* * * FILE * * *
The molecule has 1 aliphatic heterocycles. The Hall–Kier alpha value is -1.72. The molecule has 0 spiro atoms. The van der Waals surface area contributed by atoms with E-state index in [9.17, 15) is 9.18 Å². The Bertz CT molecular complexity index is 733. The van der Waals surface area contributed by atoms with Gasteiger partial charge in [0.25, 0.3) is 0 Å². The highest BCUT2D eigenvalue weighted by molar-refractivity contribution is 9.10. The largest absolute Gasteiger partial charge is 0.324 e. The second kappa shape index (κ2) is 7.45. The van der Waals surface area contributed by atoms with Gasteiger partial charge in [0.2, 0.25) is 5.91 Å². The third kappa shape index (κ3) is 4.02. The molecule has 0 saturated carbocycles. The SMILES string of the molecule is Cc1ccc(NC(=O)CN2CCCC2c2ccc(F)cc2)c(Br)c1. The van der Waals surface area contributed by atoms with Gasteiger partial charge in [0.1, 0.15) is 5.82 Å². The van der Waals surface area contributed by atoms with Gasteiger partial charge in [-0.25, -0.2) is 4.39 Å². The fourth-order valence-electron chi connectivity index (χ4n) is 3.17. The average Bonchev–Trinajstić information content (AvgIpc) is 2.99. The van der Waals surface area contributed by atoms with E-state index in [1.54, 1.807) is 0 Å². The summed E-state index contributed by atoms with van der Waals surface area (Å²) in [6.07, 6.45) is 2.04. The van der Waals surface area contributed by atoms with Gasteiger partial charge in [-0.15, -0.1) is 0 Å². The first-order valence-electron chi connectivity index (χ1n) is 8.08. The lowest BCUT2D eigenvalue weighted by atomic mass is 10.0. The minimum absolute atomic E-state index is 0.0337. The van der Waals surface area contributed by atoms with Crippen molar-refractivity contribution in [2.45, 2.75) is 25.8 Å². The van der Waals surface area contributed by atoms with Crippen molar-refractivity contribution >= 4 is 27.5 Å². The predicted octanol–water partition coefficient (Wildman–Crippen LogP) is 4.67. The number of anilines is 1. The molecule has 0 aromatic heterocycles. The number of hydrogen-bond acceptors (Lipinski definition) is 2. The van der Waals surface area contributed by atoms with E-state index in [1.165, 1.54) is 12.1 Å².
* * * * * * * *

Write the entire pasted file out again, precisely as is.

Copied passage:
The molecule has 1 aliphatic heterocycles. The Hall–Kier alpha value is -1.72. The molecule has 0 spiro atoms. The van der Waals surface area contributed by atoms with E-state index in [9.17, 15) is 9.18 Å². The Bertz CT molecular complexity index is 733. The van der Waals surface area contributed by atoms with Gasteiger partial charge in [0.25, 0.3) is 0 Å². The highest BCUT2D eigenvalue weighted by molar-refractivity contribution is 9.10. The largest absolute Gasteiger partial charge is 0.324 e. The second kappa shape index (κ2) is 7.45. The van der Waals surface area contributed by atoms with Gasteiger partial charge in [0.2, 0.25) is 5.91 Å². The third kappa shape index (κ3) is 4.02. The molecule has 0 saturated carbocycles. The SMILES string of the molecule is Cc1ccc(NC(=O)CN2CCCC2c2ccc(F)cc2)c(Br)c1. The van der Waals surface area contributed by atoms with Gasteiger partial charge in [0.1, 0.15) is 5.82 Å². The van der Waals surface area contributed by atoms with Gasteiger partial charge in [-0.25, -0.2) is 4.39 Å². The fourth-order valence-electron chi connectivity index (χ4n) is 3.17. The average Bonchev–Trinajstić information content (AvgIpc) is 2.99. The van der Waals surface area contributed by atoms with E-state index in [1.54, 1.807) is 0 Å². The summed E-state index contributed by atoms with van der Waals surface area (Å²) in [6.07, 6.45) is 2.04. The van der Waals surface area contributed by atoms with Gasteiger partial charge in [-0.15, -0.1) is 0 Å². The first-order valence-electron chi connectivity index (χ1n) is 8.08. The lowest BCUT2D eigenvalue weighted by atomic mass is 10.0. The minimum absolute atomic E-state index is 0.0337. The van der Waals surface area contributed by atoms with Crippen molar-refractivity contribution in [2.45, 2.75) is 25.8 Å². The van der Waals surface area contributed by atoms with Crippen molar-refractivity contribution >= 4 is 27.5 Å². The predicted octanol–water partition coefficient (Wildman–Crippen LogP) is 4.67. The number of anilines is 1. The molecule has 0 aromatic heterocycles. The number of hydrogen-bond acceptors (Lipinski definition) is 2. The van der Waals surface area contributed by atoms with E-state index in [1.165, 1.54) is 12.1 Å².